Gulf cities have followed similar paths of urbanization and architecture shaped by state planning and commercial development. While local differences exist, all reflect the demands of government and business, with little attention paid to civic requirements and public spaces.
Recent events across the globe, from the Occupy movements to the 2011 Arab uprisings, have brought the role of cities in political life to the forefront. However, with few exceptions, Gulf cities are known more as glittering global consumer capitals than places of civic engagement or political struggle.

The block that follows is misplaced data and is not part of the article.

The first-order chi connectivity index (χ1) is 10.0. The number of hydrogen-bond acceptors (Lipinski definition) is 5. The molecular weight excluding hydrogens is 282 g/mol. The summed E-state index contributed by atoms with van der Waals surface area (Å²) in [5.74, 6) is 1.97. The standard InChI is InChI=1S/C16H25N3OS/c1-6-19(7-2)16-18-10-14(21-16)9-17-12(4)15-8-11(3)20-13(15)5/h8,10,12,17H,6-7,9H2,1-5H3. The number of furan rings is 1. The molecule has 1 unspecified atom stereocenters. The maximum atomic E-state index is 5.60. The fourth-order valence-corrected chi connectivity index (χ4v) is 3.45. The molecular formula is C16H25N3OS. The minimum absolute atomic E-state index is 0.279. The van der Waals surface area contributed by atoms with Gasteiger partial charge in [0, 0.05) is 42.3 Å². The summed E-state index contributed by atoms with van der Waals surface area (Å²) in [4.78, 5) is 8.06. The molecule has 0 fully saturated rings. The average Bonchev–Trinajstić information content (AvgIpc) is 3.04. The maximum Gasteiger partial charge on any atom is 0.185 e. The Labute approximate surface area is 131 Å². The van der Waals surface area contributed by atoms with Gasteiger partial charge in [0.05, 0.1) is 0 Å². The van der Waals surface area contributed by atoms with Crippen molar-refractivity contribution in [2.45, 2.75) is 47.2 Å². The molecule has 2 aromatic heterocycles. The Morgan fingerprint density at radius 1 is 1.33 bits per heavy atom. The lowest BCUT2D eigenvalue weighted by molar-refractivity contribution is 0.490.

With a dynamic younger generation rising in the Gulf, what is the public’s role, especially youth, in the remaking of their cities?
The Arab Gulf States Institute in Washington (AGSIW) is hosting an interdisciplinary discussion on 17 June 2015 at 12:00pm entitled "Gulf Youth and the City" that will draw on architecture, sociology, anthropology, and geography to study contemporary changes in Gulf cities, the youth’s interaction with physical space, and the causes and consequences of these trends. Speakers include Farah al-Nakib (American University of Kuwait and Jadaliyya co-editor) and Diane Singerman (American University, Washington). Kristin Smith Diwan (AGISW) will moderate the discussion.
For more information and to register, check here.